If there ever was a year for such asks to be granted, it was then. In 2019, an astounding 32.5 million passengers rode Amtrak—more than any other year in the company’s history. Then, a few months later, the pandemic pulled the emergency brake on that progress. During the peak of the pandemic, ridership numbers dropped to a devastating five percent. Although ridership has since picked up to around 25 percent, Amtrak recently told Congress that it would require close to $5 billion in funds to continue operating without cutting service and nearly 10 percent of its workforce.
Luckily, continued demand has kept Amtrak’s Auto Train operating its full schedule. Still, several other long-distance routes with lower ridership numbers have been scaled back from daily departures to just three times a week.
However, that hasn’t stopped Amtrak from making improvements where it can. Recently, it switched up its dining room service, completely removing it on one-night routes along the east coast and revamping the menu on overnight trains on other routes. As someone who has tasted over half of the new menu, I can honestly say that it was a highlight of the journey and miles above what you’d find on a plane, especially right now. Additionally, it has fast-tracked the introduction of 28 brand new Acela trains to 2021. There are also in-the-works plans to revamp New York Penn Station, Amtrak’s largest station by volume.
In some ways, stunted travel aside, it seems like the pandemic could be the wildcard that Amtrak needs to finally position itself as a worthy alternative to air and automobile travel. Train travel also gives you access to views that you’ll never see from a plane or your car, as the tracks often wind through the backcountry and along the edge of coastal cliffs–some routes will take you to (or close to) a few of the most popular national parks. Plus, it’s more eco-friendly than flying or driving.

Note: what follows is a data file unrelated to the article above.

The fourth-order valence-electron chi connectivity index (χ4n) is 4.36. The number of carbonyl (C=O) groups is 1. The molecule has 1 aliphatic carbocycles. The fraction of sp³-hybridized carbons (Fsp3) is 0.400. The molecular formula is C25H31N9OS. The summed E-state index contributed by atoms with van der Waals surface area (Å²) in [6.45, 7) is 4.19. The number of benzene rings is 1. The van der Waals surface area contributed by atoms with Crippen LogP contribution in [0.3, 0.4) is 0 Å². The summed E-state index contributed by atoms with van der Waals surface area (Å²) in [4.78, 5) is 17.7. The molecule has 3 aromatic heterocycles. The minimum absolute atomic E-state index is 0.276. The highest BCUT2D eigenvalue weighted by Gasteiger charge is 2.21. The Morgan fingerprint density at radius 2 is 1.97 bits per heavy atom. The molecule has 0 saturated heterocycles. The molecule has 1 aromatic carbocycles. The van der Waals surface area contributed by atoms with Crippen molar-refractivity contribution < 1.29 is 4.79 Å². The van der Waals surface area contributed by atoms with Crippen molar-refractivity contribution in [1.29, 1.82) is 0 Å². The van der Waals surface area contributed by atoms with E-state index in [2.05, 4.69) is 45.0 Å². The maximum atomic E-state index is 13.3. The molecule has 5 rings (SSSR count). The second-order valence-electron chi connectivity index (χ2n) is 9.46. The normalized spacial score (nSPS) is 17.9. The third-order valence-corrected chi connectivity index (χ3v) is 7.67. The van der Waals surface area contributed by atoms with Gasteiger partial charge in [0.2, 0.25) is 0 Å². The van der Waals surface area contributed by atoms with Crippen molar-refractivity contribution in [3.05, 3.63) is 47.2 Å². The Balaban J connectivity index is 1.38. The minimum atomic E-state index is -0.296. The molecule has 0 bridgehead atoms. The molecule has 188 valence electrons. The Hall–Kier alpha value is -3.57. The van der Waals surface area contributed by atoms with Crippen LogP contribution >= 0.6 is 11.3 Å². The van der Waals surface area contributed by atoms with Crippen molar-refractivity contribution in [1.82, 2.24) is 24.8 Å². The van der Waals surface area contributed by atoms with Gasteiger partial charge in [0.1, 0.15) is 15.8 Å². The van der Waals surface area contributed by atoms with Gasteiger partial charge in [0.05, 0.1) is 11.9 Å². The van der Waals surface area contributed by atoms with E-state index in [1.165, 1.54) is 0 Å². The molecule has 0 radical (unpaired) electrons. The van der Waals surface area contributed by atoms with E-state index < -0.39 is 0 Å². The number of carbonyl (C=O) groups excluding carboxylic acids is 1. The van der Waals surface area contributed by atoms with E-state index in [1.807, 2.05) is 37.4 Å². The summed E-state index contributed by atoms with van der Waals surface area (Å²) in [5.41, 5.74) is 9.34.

As travelers remain skeptical about traveling on airplanes during a pandemic, trains have become the next logical hands-off, go-to option, especially in one of their private roomettes or one-bedrooms that allow passengers to be as social or as distant as they want with the rest of the train. In fact, Amtrak told us it has seen an increase in leisure travel on its high-speed Acela routes during the pandemic.
Amtrak has scored additional pandemic travel points with its onboard health and safety features and protocol, such as mandatory face coverings for all staff and passengers, social distancing rules, foot releases on the doors between cars, an option for room service in private rooms, revamping of the Amtrak app for a more contactless experience, and enhanced cleaning procedures. They also introduced reserved seating on Acela trains and implemented a real-time capacity indicator so potential passengers can check how full their train is before booking.
Will Amtrak come out stronger on the other side of the pandemic? Hopefully, but only time will tell. But would it be a travesty to lose them just as they were picking up steam? Absolutely.
Much like the USPS (another vastly underappreciated, always-struggling government-funded service that often comes under scrutiny), Amtrak provides a unique service that we so readily take for granted. So, all aboard, and let’s raise a glass to our national railroad service that could.
Main Photo: Courtesy of Amtrak; Illustration: TripSavvy / Julie Bang